There are many steps you can take to rebuild your credit after bankruptcy. Some of the easiest ways to rebuild credit after bankruptcy include the following:
Checking your credit report after bankruptcy is essential. If your credit report contains errors, this could hurt your credit and lead to the denial of credit or loans. For example, your credit report after chapter 7 bankruptcy should report discharged debts as closed, and without a balance. Sometimes collection agencies will not update your credit report, or will open new collection account tradelines after your bankruptcy even though the underlying debt was discharged in bankruptcy. Don't wait until your denied credit to take action. Check your credit report 60 days after your bankruptcy discharge to ensure there are no errors or mistakes on your credit report.
A secured credit card is similar to a debit card and can help rebuild your credit after bankruptcy. A secured card requires a cash collateral deposit that becomes the "credit line" for that account. For example, if you put $100 in the account, you can charge up to $100.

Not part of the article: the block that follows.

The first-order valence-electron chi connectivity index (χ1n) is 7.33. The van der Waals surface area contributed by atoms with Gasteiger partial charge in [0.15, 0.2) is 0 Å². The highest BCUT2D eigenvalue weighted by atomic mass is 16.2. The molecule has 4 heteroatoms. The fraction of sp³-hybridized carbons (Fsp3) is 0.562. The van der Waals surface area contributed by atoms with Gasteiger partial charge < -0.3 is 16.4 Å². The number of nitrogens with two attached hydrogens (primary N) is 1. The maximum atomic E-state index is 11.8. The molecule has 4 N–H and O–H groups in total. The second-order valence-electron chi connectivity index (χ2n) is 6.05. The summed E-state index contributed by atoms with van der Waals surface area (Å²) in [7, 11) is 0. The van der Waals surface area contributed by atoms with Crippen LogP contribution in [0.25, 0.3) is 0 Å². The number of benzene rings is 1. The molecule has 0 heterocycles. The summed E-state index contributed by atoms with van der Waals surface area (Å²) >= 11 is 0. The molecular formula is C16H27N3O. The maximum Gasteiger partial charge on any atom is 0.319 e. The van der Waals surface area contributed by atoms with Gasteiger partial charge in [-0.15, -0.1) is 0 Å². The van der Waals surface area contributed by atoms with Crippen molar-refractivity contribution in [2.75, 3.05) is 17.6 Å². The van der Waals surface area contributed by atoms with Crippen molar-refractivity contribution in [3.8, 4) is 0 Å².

A co-signed credit card or loan can help rebuild your credit, but you need to have a friend or family member with good credit history who is willing to co-sign for you.
Being an authorized user on someone else's account can also help you rebuild your credit after bankruptcy. Being an authorized user mean that you are allowed to make purchases with someone else's credit account, but are not personally liable for payment of that account. Being an authorized user can appear on your credit report, and can help rebuild your credit if the primary accountholder makes regular payments and keeps the account in good standing.